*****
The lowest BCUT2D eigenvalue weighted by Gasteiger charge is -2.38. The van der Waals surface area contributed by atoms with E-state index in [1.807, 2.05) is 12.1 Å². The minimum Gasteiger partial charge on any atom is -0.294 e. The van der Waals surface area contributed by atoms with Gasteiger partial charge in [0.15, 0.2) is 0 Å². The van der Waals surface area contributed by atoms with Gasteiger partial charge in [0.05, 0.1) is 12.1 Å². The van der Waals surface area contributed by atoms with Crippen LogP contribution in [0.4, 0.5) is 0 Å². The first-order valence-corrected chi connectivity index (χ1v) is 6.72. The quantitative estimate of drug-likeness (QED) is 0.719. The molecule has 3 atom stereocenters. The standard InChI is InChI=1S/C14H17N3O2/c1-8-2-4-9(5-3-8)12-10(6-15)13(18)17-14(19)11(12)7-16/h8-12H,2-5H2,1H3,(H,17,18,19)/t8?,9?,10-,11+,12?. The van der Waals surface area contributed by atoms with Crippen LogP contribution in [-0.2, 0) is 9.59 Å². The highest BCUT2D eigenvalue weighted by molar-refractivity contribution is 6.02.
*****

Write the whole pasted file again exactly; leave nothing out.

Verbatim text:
The lowest BCUT2D eigenvalue weighted by Gasteiger charge is -2.38. The van der Waals surface area contributed by atoms with E-state index in [1.807, 2.05) is 12.1 Å². The minimum Gasteiger partial charge on any atom is -0.294 e. The van der Waals surface area contributed by atoms with Gasteiger partial charge in [0.15, 0.2) is 0 Å². The van der Waals surface area contributed by atoms with Gasteiger partial charge in [0.05, 0.1) is 12.1 Å². The van der Waals surface area contributed by atoms with Crippen LogP contribution in [0.4, 0.5) is 0 Å². The first-order valence-corrected chi connectivity index (χ1v) is 6.72. The quantitative estimate of drug-likeness (QED) is 0.719. The molecule has 3 atom stereocenters. The standard InChI is InChI=1S/C14H17N3O2/c1-8-2-4-9(5-3-8)12-10(6-15)13(18)17-14(19)11(12)7-16/h8-12H,2-5H2,1H3,(H,17,18,19)/t8?,9?,10-,11+,12?. The van der Waals surface area contributed by atoms with Crippen LogP contribution in [-0.2, 0) is 9.59 Å². The highest BCUT2D eigenvalue weighted by molar-refractivity contribution is 6.02.